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Week 5 in Manufacturing News
2 min read

Week 5 in Manufacturing News

How the coronavirus outbreak in China could hit manufacturing; Signs of a global recovery in manufacturing are starting to show; Connected Manufacturing 2020: What makes a good CDO?

How the coronavirus outbreak in China could hit manufacturing

“The sharp action taken by the Chinese government to basically delay workers going back to work is definitely going to cause some supply disruptions,” Liew, who is chief investment officer at REYL Singapore, told CNBC’s “Street Signs” on Thursday.

Source: CNBC

Signs of a global recovery in manufacturing are starting to show

The strength in global equities and other risk assets in recent months is, in part, due to optimism that a global cyclical recovery is beginning to take hold, following the severe manufacturing-led downturn in 2018 and 2019. However, this optimism in the financial markets contrasts with the much more pessimistic tone still emerging from economic forecasters about global growth prospects in 2020.

Source: Financial Times

Connected Manufacturing 2020: What makes a good CDO?

The Connected Manufacturing Leaders Summit in Berlin brings together Ops tech and Info Tech from some of the world’s biggest manufacturers; all of them on the quest for Industry 4.0.

Manufacturing Global was in the audience to hear a panel discussion packed with insight on “Connecting the ‘purpose’ to the data”.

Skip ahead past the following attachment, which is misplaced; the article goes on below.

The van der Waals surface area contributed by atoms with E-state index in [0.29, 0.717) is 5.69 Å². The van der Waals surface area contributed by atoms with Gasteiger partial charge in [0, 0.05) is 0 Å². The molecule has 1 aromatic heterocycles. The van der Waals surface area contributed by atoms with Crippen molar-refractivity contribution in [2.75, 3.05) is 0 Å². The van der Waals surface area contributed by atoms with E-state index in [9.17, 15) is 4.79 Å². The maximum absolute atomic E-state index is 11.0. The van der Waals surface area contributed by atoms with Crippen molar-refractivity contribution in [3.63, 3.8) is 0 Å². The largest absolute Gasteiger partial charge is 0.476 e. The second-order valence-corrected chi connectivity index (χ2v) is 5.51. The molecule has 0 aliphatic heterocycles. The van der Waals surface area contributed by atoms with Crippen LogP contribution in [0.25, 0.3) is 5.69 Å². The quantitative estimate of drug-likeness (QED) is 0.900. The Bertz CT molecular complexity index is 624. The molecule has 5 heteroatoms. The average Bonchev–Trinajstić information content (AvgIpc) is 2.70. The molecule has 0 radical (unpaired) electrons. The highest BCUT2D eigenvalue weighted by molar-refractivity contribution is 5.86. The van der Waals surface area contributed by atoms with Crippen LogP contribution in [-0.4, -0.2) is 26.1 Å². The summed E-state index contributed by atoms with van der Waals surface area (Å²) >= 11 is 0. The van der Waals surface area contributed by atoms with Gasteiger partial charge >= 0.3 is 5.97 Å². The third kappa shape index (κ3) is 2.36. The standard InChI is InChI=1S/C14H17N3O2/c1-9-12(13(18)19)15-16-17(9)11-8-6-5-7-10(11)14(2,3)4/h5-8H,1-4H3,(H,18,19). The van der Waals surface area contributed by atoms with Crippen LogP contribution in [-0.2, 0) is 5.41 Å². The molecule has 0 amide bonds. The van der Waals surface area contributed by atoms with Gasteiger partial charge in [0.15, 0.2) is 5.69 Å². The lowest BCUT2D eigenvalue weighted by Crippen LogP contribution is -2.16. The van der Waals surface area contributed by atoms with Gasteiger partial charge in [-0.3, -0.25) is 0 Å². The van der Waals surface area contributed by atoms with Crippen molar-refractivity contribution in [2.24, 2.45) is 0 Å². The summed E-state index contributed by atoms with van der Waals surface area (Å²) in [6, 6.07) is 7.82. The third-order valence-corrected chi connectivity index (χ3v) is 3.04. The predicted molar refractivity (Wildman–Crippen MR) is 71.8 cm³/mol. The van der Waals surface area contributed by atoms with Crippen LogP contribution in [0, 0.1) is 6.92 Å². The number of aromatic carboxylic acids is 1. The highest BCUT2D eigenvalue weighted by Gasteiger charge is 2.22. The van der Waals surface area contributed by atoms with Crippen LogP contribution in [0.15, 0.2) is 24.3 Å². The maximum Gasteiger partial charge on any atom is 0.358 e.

Source: Manufacturing Global

U.S. economic growth was steady and in line with expectations last quarter, but overall growth in 2019 was weaker than the previous year.

Gross domestic product — which measures the value of goods and services produced inside the United States — grew at a 2.1 percent annual rate between October and December, the same as the previous three months, according to preliminary data released by the Commerce Department on Thursday.

The economy has not expanded by 3 percent or more in a full calendar year since 2005. Year-over-year growth was 2.3 percent in 2019, compared with 2.5 percent a year earlier.

Source: NY Times

The E.U. gave its official approval of Brexit, the last step in its internal procedures before Britain leaves the bloc tomorrow.

Following a sometimes emotional vote in the European Parliament on Wednesday, the countries remaining in the union gave a last seal of approval to the agreement on Britain’s withdrawal. In the end, the way the decision became final was vintage Brussels: bureaucratic and undramatic.

Source: NY Times


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